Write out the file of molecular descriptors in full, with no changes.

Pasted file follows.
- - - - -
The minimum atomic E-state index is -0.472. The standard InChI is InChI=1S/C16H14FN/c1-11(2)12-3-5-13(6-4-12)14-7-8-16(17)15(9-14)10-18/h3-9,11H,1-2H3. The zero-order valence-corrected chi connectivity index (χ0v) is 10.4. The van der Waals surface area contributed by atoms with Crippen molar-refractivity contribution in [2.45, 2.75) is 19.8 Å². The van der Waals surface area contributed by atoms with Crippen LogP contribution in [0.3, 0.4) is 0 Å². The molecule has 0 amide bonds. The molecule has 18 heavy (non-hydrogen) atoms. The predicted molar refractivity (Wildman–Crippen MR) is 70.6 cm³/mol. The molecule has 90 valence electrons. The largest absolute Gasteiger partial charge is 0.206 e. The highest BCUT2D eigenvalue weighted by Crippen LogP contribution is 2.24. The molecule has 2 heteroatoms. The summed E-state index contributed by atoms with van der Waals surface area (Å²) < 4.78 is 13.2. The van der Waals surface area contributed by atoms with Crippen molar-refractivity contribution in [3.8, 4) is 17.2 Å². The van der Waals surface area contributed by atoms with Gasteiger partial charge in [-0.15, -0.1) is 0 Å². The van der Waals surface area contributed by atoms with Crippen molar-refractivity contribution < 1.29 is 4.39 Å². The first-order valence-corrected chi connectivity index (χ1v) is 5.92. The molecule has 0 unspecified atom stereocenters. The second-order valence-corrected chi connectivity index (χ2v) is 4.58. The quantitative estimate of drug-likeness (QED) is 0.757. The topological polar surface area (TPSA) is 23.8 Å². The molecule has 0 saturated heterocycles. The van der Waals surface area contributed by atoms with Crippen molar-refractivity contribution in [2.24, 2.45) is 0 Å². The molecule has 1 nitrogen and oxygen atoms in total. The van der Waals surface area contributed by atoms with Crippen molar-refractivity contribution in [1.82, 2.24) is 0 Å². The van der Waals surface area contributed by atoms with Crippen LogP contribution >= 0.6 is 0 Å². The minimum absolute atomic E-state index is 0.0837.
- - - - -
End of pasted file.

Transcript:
The minimum atomic E-state index is -0.472. The standard InChI is InChI=1S/C16H14FN/c1-11(2)12-3-5-13(6-4-12)14-7-8-16(17)15(9-14)10-18/h3-9,11H,1-2H3. The zero-order valence-corrected chi connectivity index (χ0v) is 10.4. The van der Waals surface area contributed by atoms with Crippen molar-refractivity contribution in [2.45, 2.75) is 19.8 Å². The van der Waals surface area contributed by atoms with Crippen LogP contribution in [0.3, 0.4) is 0 Å². The molecule has 0 amide bonds. The molecule has 18 heavy (non-hydrogen) atoms. The predicted molar refractivity (Wildman–Crippen MR) is 70.6 cm³/mol. The molecule has 90 valence electrons. The largest absolute Gasteiger partial charge is 0.206 e. The highest BCUT2D eigenvalue weighted by Crippen LogP contribution is 2.24. The molecule has 2 heteroatoms. The summed E-state index contributed by atoms with van der Waals surface area (Å²) < 4.78 is 13.2. The van der Waals surface area contributed by atoms with Crippen molar-refractivity contribution in [3.8, 4) is 17.2 Å². The van der Waals surface area contributed by atoms with Gasteiger partial charge in [-0.15, -0.1) is 0 Å². The van der Waals surface area contributed by atoms with Crippen molar-refractivity contribution < 1.29 is 4.39 Å². The first-order valence-corrected chi connectivity index (χ1v) is 5.92. The molecule has 0 unspecified atom stereocenters. The second-order valence-corrected chi connectivity index (χ2v) is 4.58. The quantitative estimate of drug-likeness (QED) is 0.757. The topological polar surface area (TPSA) is 23.8 Å². The molecule has 0 saturated heterocycles. The van der Waals surface area contributed by atoms with Crippen molar-refractivity contribution in [2.24, 2.45) is 0 Å². The molecule has 1 nitrogen and oxygen atoms in total. The van der Waals surface area contributed by atoms with Crippen molar-refractivity contribution in [1.82, 2.24) is 0 Å². The van der Waals surface area contributed by atoms with Crippen LogP contribution >= 0.6 is 0 Å². The minimum absolute atomic E-state index is 0.0837.